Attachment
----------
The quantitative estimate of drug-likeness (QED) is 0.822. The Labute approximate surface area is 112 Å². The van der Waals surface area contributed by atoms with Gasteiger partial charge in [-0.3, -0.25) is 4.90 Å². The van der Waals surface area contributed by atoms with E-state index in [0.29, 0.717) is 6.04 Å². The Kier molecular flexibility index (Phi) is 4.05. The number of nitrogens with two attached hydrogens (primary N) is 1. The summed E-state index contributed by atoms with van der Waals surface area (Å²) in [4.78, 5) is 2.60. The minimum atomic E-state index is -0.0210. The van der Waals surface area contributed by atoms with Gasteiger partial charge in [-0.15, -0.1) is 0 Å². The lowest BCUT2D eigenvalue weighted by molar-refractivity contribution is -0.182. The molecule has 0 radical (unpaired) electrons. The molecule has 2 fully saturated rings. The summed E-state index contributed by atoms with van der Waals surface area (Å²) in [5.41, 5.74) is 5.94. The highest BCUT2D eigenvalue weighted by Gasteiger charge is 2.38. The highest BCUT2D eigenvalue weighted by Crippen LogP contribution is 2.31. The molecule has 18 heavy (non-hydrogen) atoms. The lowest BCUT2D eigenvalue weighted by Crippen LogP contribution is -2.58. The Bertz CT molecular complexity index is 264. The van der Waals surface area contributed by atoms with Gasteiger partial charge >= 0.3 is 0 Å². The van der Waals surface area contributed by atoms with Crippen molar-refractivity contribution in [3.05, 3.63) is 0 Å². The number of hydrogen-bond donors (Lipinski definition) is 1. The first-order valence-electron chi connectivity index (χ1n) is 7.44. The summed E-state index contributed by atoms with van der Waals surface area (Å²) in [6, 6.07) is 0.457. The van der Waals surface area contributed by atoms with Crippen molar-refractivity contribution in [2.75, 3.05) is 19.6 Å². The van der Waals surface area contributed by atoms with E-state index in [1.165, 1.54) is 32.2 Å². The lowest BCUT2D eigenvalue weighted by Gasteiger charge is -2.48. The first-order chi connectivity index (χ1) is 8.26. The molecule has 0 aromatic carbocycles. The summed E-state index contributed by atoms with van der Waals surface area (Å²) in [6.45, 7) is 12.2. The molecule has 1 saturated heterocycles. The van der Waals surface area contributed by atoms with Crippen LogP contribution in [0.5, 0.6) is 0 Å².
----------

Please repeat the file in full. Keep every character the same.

The quantitative estimate of drug-likeness (QED) is 0.822. The Labute approximate surface area is 112 Å². The van der Waals surface area contributed by atoms with Gasteiger partial charge in [-0.3, -0.25) is 4.90 Å². The van der Waals surface area contributed by atoms with E-state index in [0.29, 0.717) is 6.04 Å². The Kier molecular flexibility index (Phi) is 4.05. The number of nitrogens with two attached hydrogens (primary N) is 1. The summed E-state index contributed by atoms with van der Waals surface area (Å²) in [4.78, 5) is 2.60. The minimum atomic E-state index is -0.0210. The van der Waals surface area contributed by atoms with Gasteiger partial charge in [-0.15, -0.1) is 0 Å². The lowest BCUT2D eigenvalue weighted by molar-refractivity contribution is -0.182. The molecule has 0 radical (unpaired) electrons. The molecule has 2 fully saturated rings. The summed E-state index contributed by atoms with van der Waals surface area (Å²) in [5.41, 5.74) is 5.94. The highest BCUT2D eigenvalue weighted by Gasteiger charge is 2.38. The highest BCUT2D eigenvalue weighted by Crippen LogP contribution is 2.31. The molecule has 18 heavy (non-hydrogen) atoms. The lowest BCUT2D eigenvalue weighted by Crippen LogP contribution is -2.58. The Bertz CT molecular complexity index is 264. The van der Waals surface area contributed by atoms with Gasteiger partial charge >= 0.3 is 0 Å². The van der Waals surface area contributed by atoms with Crippen molar-refractivity contribution in [3.05, 3.63) is 0 Å². The number of hydrogen-bond donors (Lipinski definition) is 1. The first-order valence-electron chi connectivity index (χ1n) is 7.44. The summed E-state index contributed by atoms with van der Waals surface area (Å²) in [6, 6.07) is 0.457. The van der Waals surface area contributed by atoms with Crippen molar-refractivity contribution in [2.75, 3.05) is 19.6 Å². The van der Waals surface area contributed by atoms with E-state index in [1.165, 1.54) is 32.2 Å². The lowest BCUT2D eigenvalue weighted by Gasteiger charge is -2.48. The first-order chi connectivity index (χ1) is 8.26. The molecule has 0 aromatic carbocycles. The summed E-state index contributed by atoms with van der Waals surface area (Å²) in [6.45, 7) is 12.2. The molecule has 1 saturated heterocycles. The van der Waals surface area contributed by atoms with Crippen LogP contribution in [0.5, 0.6) is 0 Å².